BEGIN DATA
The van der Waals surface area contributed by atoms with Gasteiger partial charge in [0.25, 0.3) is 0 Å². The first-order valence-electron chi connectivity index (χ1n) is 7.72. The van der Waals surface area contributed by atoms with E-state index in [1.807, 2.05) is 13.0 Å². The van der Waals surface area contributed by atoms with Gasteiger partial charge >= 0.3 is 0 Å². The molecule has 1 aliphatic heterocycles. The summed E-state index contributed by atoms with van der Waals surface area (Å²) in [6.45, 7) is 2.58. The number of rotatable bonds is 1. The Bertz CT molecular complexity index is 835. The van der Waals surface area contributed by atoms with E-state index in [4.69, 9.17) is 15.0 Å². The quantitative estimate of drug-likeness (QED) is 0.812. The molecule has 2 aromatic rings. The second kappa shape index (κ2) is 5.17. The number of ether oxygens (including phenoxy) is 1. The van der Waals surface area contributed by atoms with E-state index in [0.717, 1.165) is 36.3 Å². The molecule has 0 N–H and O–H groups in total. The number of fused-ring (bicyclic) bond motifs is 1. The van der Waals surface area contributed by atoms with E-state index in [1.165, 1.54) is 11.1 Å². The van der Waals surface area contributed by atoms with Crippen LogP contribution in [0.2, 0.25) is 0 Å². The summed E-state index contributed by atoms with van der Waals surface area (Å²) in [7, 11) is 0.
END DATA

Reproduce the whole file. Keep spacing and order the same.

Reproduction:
The van der Waals surface area contributed by atoms with Gasteiger partial charge in [0.25, 0.3) is 0 Å². The first-order valence-electron chi connectivity index (χ1n) is 7.72. The van der Waals surface area contributed by atoms with E-state index in [1.807, 2.05) is 13.0 Å². The van der Waals surface area contributed by atoms with Gasteiger partial charge >= 0.3 is 0 Å². The molecule has 1 aliphatic heterocycles. The summed E-state index contributed by atoms with van der Waals surface area (Å²) in [6.45, 7) is 2.58. The number of rotatable bonds is 1. The Bertz CT molecular complexity index is 835. The van der Waals surface area contributed by atoms with E-state index in [4.69, 9.17) is 15.0 Å². The quantitative estimate of drug-likeness (QED) is 0.812. The molecule has 2 aromatic rings. The second kappa shape index (κ2) is 5.17. The number of ether oxygens (including phenoxy) is 1. The van der Waals surface area contributed by atoms with E-state index in [0.717, 1.165) is 36.3 Å². The molecule has 0 N–H and O–H groups in total. The number of fused-ring (bicyclic) bond motifs is 1. The van der Waals surface area contributed by atoms with E-state index in [1.165, 1.54) is 11.1 Å². The van der Waals surface area contributed by atoms with Crippen LogP contribution in [0.2, 0.25) is 0 Å². The summed E-state index contributed by atoms with van der Waals surface area (Å²) in [7, 11) is 0.